In the early days of high school football, you would occasionally see someone lining up sporting a five o’clock shadow and the appearance of last seeing the inside of a classroom sometime a few years in their past.
It was enough of problem, the Washington High School Association decided to come up with some rules about making sure the players were actually students of the school they were representing. One such rule had to do with age. If you’re 26, you probably shouldn’t be out there.
In 1934, the Spokane City League was having a spirited football campaign, and Rogers High was enjoying a very good year. They won their first five games in league and only a 12-6 setback to Gonzaga High in the annual Shrine game spoiled an undefeated league season.
Gonzaga also was having a good year, with their only loss being to Rogers in an earlier game. They also had a 0-0 tie with Lewis and Clark.
Early in November, it was pointed out by the State Association that three players were over the newly established age rule. They were legitimate students at the schools they attended, but the Association ruled that games in which they had participated would be forfeited. Rogers, Gonzaga and North Central were the schools affected.
The State Board insisted the decision was no reflection on the schools, saying that the evidence clearly indicated that school officials acted in good faith, and believed the players were eligible as certified.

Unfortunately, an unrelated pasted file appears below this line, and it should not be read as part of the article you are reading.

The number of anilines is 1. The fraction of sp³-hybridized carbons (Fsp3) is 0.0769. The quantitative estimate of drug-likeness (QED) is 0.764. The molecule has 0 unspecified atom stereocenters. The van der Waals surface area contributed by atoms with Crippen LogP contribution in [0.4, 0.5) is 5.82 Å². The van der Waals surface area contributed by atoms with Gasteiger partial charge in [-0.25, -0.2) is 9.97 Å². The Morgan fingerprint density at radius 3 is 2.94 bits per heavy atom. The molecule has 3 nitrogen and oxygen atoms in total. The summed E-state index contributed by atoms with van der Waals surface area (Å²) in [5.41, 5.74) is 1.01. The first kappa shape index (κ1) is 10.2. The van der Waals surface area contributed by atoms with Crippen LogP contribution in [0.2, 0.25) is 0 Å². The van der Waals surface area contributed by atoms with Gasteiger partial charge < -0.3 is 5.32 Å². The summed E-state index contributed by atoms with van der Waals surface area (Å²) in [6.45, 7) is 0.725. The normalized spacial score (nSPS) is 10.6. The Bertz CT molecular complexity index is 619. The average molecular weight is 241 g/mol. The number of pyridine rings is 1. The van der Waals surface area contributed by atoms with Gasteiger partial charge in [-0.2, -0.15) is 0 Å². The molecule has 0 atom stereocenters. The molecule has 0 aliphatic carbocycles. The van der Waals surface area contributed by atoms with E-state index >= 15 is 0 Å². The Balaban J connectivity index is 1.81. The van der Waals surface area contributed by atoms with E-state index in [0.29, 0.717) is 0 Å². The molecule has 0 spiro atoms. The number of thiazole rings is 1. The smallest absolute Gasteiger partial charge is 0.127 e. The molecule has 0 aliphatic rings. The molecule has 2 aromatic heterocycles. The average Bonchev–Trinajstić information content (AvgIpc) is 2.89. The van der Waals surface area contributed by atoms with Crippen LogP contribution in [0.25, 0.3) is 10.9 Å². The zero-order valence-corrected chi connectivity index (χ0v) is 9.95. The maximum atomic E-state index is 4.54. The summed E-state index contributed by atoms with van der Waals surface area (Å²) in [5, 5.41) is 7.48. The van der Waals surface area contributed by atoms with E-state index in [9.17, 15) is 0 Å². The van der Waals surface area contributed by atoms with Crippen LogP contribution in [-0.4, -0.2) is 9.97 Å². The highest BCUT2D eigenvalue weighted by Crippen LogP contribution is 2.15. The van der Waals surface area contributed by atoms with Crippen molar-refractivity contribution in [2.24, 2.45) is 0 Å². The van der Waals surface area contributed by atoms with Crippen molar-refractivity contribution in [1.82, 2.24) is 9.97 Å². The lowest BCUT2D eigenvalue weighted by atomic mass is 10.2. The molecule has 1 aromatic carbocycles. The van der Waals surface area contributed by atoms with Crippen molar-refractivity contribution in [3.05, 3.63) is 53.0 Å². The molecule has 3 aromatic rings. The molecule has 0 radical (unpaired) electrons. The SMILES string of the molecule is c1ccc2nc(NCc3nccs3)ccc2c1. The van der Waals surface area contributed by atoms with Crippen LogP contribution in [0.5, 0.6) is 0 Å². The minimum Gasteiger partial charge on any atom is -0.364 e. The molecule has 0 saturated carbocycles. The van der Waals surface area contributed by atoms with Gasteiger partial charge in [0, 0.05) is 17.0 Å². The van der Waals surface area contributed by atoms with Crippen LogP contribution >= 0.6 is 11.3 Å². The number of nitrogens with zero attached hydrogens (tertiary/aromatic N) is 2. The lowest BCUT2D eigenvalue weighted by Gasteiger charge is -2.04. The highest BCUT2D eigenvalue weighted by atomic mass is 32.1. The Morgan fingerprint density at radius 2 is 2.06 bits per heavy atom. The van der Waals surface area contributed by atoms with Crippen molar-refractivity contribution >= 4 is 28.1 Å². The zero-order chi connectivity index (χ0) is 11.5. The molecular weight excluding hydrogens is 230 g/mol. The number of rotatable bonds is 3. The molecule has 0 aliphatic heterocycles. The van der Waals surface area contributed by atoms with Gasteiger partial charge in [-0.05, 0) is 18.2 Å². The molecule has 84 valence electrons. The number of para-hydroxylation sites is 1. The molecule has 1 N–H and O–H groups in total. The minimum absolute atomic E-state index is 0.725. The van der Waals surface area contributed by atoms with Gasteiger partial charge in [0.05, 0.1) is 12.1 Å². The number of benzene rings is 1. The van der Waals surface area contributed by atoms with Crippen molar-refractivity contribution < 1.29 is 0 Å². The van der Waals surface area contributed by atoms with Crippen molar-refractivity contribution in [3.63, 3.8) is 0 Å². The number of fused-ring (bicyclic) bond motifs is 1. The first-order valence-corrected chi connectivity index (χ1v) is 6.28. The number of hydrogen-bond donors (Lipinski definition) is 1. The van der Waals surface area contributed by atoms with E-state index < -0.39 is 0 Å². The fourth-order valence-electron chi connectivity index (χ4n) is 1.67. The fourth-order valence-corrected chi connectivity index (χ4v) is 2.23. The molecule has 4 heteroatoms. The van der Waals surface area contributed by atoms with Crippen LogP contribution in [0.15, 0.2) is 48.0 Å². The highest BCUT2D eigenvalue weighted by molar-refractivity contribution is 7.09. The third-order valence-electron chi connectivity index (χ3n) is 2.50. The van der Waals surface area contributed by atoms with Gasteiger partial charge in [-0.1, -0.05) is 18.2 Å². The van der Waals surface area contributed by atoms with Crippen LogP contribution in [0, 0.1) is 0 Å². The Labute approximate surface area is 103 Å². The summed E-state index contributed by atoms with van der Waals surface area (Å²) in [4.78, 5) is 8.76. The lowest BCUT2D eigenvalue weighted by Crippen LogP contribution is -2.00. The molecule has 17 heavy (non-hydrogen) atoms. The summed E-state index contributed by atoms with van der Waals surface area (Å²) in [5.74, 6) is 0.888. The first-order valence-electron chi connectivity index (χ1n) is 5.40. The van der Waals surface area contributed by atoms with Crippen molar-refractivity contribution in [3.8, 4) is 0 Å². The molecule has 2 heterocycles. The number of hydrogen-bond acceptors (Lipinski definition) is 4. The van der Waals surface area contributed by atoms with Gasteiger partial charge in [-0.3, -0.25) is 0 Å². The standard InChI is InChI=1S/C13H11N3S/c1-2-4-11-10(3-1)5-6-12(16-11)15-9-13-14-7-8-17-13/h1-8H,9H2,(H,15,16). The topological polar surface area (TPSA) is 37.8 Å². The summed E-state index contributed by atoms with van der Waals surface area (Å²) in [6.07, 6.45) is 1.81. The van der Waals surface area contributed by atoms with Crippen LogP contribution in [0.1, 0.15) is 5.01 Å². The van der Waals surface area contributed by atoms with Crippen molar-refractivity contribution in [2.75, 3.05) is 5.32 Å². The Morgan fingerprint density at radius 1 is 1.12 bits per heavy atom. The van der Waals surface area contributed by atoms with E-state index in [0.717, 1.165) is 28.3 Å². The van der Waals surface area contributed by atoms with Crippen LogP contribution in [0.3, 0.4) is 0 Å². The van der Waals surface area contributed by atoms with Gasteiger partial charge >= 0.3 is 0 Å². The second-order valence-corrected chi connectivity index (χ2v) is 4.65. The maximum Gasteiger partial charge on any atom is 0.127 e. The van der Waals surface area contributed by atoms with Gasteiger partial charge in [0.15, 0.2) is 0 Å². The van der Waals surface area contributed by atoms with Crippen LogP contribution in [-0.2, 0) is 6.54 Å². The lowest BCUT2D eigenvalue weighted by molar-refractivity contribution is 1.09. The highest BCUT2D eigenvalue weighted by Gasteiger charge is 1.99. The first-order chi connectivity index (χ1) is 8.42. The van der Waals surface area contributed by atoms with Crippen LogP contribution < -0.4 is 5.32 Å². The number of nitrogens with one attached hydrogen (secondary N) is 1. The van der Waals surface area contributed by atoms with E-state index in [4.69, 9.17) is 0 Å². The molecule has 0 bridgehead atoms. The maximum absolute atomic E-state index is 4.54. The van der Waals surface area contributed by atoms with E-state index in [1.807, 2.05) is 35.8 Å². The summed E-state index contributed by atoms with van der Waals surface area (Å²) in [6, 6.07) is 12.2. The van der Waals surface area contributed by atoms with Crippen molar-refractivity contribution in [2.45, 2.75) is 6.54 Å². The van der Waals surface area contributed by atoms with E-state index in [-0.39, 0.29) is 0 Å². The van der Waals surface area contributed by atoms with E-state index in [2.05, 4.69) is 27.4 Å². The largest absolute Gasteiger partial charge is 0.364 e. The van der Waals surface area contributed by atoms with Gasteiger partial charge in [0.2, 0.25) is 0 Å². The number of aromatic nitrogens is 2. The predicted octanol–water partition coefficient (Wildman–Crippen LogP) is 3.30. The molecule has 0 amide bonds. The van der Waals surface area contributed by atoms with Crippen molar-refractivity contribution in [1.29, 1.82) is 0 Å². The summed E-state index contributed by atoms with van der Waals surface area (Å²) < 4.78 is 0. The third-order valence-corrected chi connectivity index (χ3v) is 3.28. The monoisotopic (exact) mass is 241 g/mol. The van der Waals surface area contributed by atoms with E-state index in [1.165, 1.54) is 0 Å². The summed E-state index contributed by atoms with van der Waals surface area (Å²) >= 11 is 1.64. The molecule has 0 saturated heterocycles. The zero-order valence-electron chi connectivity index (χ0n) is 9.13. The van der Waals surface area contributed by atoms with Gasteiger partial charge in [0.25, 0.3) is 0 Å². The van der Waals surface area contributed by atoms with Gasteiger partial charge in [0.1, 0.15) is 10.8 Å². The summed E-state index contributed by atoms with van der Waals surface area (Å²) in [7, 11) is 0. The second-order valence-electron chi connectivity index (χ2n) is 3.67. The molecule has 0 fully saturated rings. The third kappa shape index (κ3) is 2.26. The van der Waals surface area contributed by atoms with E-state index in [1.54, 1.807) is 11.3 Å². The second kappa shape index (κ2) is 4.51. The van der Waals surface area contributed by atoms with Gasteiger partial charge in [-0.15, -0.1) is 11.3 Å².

Nonetheless, it made a mess of league standings. Rogers went from 5-1-0 to 2-3-0. Gonzaga’s ineligible player only took to the field in one game, that being with North Central. Since both schools played with an offending player, the game was ruled a non-counter in league, leaving the Bullpups with a 4-0-1 record and the league crown. Lewis and Clark was the only team not penalized, and went from winless to 2-3-1. The Rogers-North Central game was also ruled a non-counter.
Rogers, with only the one loss on their season before the state ruling, salvaged some pride with two wins over non-league opponents to end the year. One of those was a 14-7 victory on the road against a strong Helena, Montana squad that was considered that state’s best team.
After the 1934 forfeit parade, the Spokane City League only saw one more forfeited game due to an ineligible player in the rest of its long 50 year history.